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Elvin Joel Estrada's curator insight, November 20, 2013 1:55 PM

Modern Medicine,  is breaking your privacy?

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European Men Grew Unprecedented 4.3 Inches in The Last Century

European Men Grew Unprecedented 4.3 Inches in The Last Century | Amazing Science | Scoop.it
According to a study by Prof Timothy Hatton, the average height of European men grew by an unprecedented 4.3 inches from the mid-19th century to 1980.

 

Prof. Hatton examined and analyzed a new dataset for the average height at the age of around 21 of adult male birth cohorts, from the 1870s to 1980, in 15 European countries. The data were drawn from a variety of sources. For the most recent decades the data were mainly taken from height-by-age in cross sectional surveys.

 

Meanwhile, observations for the earlier years were based on data for the heights of military conscripts and recruits. The data is for men only as the historical evidence for women’s heights is severely limited.

 

“Increases in human stature are a key indicator of improvements in the average health of populations. The evidence suggests that the improving disease environment, as reflected in the fall in infant mortality, is the single most important factor driving the increase in height. The link between infant mortality and height has already been demonstrated by a number of studies,” Prof. Hatton explained.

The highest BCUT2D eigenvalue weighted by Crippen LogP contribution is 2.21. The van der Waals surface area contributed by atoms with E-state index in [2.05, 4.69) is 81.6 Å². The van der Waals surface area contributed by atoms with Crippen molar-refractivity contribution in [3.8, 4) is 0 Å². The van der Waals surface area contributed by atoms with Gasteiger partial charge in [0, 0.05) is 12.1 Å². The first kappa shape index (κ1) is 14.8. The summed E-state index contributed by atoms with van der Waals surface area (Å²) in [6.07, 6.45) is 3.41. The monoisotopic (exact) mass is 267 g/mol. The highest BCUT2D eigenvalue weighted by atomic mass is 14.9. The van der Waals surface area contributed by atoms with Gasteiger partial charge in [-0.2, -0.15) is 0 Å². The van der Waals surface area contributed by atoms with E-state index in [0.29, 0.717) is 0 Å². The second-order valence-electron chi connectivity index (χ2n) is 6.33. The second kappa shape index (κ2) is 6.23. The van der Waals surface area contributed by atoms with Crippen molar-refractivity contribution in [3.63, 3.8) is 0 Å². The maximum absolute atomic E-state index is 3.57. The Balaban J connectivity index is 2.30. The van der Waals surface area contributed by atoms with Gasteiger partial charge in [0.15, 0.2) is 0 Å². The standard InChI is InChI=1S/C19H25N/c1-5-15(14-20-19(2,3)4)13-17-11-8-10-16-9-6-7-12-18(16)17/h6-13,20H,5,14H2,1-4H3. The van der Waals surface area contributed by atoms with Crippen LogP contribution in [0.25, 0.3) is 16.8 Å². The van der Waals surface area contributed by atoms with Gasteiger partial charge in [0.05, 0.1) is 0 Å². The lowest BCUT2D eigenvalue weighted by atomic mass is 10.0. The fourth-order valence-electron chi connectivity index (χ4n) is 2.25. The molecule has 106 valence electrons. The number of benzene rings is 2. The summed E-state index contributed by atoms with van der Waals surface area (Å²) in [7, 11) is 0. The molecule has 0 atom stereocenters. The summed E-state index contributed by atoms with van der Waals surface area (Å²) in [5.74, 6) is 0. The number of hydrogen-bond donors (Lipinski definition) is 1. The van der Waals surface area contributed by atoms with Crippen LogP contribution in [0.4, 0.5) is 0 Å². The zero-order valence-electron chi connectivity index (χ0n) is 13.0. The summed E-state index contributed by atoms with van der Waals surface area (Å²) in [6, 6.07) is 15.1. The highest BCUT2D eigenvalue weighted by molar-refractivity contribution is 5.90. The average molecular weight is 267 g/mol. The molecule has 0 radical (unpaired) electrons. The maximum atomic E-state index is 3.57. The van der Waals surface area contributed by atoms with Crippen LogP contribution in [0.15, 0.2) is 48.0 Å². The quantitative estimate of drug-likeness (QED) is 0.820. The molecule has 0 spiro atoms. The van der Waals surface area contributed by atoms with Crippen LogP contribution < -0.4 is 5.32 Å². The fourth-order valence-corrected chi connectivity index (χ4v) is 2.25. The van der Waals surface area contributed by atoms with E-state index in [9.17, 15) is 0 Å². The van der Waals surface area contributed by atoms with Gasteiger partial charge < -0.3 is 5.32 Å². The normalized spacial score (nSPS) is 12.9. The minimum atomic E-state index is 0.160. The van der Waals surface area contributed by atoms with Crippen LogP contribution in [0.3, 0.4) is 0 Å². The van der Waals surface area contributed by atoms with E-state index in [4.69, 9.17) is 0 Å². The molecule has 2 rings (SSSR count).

In northern and middle European countries including Britain and Ireland, the Scandinavian countries, Netherlands, Austria, Belgium, and Germany there was a ‘distinct quickening’ in the pace of advance in the period spanning the two World Wars and the Great Depression.

 

This is striking because the period largely predates the wide implementation of major breakthroughs in modern medicine and national health services. One possible reason, alongside the crucial decline in infant mortality, for the rapid growth of average male height in this period was that there was a strong downward trend in fertility at the time, and smaller family sizes have already been linked with increasing height.